Community Program Seeks to Diminish Stigma around HIV in Order to Reduce Spread of the Disease

Dr Gabbidon head shot

(Jan. 7, 2020) – A new research grant will target the multiple stigmas surrounding HIV in Tampa Bay, with the goal of increasing health screenings and diminishing the spread of the disease.

Dr. Kemesha Gabbidon, a post-doctoral fellow at USF St. Petersburg, was awarded a $70,000 Transformative Grant to implement a community program that works with individuals and communities most affected by the epidemic. This program seeks to generate greater awareness about the disease and its treatments, reduce the negative stigma around those who have it and improve the overall health and well-being of populations.

“In the south there is higher HIV stigma, compounded by homophobia and issues of racism. People are less likely to get screened because of this stigma or seek out medical care, leading to the spread of the disease because many people do not know that they carry it,” said Gabbidon.

Despite being home to only 38 percent of the country’s population, southern states experience 52 percent of new HIV diagnoses. In 2017, Florida ranked third in the nation in the number of new HIV cases, according to the Centers for Disease Control and Prevention. And in the state, only Miami has a larger population of those carrying the disease than Tampa Bay.

There are various reasons for why the disease is so prevalent in the south. Issues such as poverty, access to health care, housing stability and food security all play a part. This research grant will be used to examine these and other local community stressors that impact HIV risk.

“Southern states currently carry a higher burden of HIV as compared to the west or across the north,” said Gabbidon. “When we look at populations that are impacted the most, minorities carry the highest burden.”

Gabbidon plans to work in collaboration with the community and take all those factors into account when developing the program.

The program will consist of focus groups with community members and in-depth interviews with those struggling with the disease or impacted by it, such as family members and friends of diagnosed individuals. These sessions will focus on enhancing awareness and information about HIV, reducing stigmatizing behavior that negatively effects chances of treatment and screenings and increasing social contact between community members and those living with HIV, showing the human face of the disease. It will largely target young gay or bisexual men from minority populations.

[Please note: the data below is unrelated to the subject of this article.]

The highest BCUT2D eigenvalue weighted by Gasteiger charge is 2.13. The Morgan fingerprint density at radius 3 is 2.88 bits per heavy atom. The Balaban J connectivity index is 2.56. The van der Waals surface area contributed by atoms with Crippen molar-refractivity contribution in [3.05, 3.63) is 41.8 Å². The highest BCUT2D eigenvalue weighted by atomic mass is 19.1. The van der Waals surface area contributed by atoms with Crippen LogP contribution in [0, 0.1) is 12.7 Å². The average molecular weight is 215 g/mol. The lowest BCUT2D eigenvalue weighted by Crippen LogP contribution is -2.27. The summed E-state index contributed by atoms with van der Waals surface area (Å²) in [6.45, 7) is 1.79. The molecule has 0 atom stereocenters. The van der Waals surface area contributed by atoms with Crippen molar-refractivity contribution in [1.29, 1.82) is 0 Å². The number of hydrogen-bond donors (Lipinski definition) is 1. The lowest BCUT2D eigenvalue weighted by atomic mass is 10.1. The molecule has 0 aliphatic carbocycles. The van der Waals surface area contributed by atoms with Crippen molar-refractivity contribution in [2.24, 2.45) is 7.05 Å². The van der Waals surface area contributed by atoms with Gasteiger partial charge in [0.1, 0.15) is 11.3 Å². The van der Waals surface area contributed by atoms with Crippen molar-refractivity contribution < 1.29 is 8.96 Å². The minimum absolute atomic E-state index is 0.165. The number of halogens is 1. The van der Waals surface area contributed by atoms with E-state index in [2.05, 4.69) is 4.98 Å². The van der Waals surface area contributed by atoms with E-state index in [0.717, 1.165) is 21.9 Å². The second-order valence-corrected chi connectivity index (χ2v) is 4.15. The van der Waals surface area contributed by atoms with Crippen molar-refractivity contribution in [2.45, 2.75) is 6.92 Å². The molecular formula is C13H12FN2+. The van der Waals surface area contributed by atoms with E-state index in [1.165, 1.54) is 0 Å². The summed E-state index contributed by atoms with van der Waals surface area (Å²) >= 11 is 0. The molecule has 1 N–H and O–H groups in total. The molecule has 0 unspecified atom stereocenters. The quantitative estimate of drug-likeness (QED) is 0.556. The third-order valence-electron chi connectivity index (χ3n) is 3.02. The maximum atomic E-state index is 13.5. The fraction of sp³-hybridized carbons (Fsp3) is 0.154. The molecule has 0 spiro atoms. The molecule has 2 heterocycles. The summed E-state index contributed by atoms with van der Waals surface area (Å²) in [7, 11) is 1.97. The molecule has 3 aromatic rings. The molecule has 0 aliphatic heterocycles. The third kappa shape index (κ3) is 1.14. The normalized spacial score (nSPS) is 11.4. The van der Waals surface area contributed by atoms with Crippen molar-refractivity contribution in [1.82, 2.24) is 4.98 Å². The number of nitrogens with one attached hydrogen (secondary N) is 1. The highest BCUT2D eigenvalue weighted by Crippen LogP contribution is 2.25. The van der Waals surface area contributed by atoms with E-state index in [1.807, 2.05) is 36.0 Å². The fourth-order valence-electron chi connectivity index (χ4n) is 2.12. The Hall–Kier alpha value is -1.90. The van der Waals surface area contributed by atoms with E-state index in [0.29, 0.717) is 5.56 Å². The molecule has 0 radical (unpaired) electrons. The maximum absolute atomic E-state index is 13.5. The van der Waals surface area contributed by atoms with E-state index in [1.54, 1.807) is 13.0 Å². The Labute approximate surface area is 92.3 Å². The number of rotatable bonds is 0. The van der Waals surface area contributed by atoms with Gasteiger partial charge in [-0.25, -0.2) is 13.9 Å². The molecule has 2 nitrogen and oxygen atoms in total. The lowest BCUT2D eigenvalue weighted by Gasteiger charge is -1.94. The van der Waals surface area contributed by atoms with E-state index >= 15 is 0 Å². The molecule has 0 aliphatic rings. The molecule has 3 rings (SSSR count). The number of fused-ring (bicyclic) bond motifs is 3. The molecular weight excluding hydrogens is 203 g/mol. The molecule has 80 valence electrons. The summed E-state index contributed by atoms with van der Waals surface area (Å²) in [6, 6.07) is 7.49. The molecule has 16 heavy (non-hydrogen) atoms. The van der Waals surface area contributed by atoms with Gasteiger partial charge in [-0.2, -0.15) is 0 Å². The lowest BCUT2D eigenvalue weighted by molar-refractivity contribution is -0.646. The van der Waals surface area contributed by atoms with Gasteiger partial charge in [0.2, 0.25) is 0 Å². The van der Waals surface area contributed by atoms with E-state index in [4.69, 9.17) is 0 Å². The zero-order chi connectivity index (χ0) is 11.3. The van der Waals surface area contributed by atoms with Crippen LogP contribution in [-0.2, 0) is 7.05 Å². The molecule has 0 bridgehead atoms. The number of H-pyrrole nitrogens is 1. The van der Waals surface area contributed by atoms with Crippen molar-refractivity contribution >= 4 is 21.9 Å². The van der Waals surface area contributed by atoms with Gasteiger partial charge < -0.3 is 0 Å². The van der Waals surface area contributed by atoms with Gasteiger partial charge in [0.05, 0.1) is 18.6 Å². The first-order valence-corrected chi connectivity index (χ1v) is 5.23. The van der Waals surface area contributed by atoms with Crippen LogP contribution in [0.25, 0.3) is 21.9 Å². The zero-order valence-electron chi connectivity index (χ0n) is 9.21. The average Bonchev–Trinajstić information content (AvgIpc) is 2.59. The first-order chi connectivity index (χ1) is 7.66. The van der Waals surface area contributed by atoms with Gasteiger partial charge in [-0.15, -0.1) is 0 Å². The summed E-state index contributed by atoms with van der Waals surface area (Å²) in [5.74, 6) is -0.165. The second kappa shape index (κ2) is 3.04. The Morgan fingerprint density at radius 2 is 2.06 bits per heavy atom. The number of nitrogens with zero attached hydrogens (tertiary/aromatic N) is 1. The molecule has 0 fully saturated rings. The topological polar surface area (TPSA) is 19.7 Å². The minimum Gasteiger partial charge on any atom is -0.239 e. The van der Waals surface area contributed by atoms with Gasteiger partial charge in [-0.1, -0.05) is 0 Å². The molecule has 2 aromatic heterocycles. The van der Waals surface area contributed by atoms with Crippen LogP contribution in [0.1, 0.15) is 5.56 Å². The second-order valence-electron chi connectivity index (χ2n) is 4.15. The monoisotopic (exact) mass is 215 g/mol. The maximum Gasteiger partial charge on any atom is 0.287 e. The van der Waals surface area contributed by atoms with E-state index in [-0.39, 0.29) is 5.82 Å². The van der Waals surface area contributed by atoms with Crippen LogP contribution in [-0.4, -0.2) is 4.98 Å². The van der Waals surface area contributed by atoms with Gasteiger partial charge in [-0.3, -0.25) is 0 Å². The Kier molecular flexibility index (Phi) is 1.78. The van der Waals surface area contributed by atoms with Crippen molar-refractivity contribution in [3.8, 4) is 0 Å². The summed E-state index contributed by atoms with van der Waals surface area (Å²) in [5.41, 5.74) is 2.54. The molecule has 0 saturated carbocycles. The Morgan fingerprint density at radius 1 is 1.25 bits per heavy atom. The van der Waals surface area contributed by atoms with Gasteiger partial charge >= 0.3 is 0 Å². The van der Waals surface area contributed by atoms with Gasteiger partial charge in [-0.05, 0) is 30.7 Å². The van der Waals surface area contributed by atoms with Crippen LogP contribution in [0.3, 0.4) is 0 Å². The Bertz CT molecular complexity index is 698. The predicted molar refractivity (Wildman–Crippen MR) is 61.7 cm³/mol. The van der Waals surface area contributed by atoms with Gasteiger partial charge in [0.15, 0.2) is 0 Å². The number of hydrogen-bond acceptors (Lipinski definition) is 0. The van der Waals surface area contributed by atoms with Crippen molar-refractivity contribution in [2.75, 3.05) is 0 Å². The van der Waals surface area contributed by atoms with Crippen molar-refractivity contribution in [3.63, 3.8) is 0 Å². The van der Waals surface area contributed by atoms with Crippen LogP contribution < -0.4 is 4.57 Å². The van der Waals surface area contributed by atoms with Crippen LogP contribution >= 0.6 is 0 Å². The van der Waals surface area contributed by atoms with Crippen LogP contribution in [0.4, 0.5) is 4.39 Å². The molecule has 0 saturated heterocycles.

Interactions during these sessions will help identify the most prevalent types of stigmas and stressors, assess the health and mental health resources available and needed and develop interventions that can best meet the needs of the community.

The local community program will largely be designed after a similar one that was successfully implemented in Kenya by Psychology Professor Tiffany Chenneville.

The local community program will largely be designed after a similar one that was successfully implemented in Kenya by Psychology Professor Tiffany Chenneville.

The community program employed in Tampa Bay will largely be designed after a similar one that was implemented in Kenya by USF St. Petersburg Psychology Professor Tiffany Chenneville. The SEERS (Stigma-reduction through Education, Empowerment and Research) Project was a collaboration between Chenneville and Springs of Hope Kenya, an orphanage for children affected by HIV, to address HIV-related stigma among youth with the disease.

Since its inception, nearly 8,000 people, many of whom are youths between the ages of 13 and 24, have received training in local schools and communities in Nakuru, Kenya.

“Community members in Kenya who participated in the training showed significant increases in knowledge and decreases in stigma as it relates to HIV. As a result, there was more HIV screenings and for those who tested positive, they were more likely to connect with medical care,” said Chenneville.

Though there are four key components to the SEERs training, including awareness, skills building, and services like counseling, Chenneville said the final component, personal contact with someone living with HIV, is critical for success.

“The social interaction with someone living with the disease, knowing someone with that experience, is crucial and I believe does the most to reduce the stigma around HIV,” added Chenneville.

Grant funding for this research came from Gilead Science’s COMPASS Initiative – Commitment to Partnership in Addressing HIV/AIDS in Southern States. The COMPASS Initiative brings together three coordinating centers – Emory University Rollins School of Public Health, Southern AIDS Coalition and the University of Houston Graduate College of Social Work – to identify and provide funding to local organizations that aim to address the HIV/AIDS epidemic throughout the region.

“Through this funding, organizations are creating programs to combat the stigma and isolation that too often accompany an HIV diagnosis. Communities are key in turning the tide of the epidemic in the South,” said Dafina Ward, JD, Interim Executive Director, Southern AIDS Coalition. “We need to keep that momentum going into the next year to combat the spread of HIV while caring for those living with it in the South.”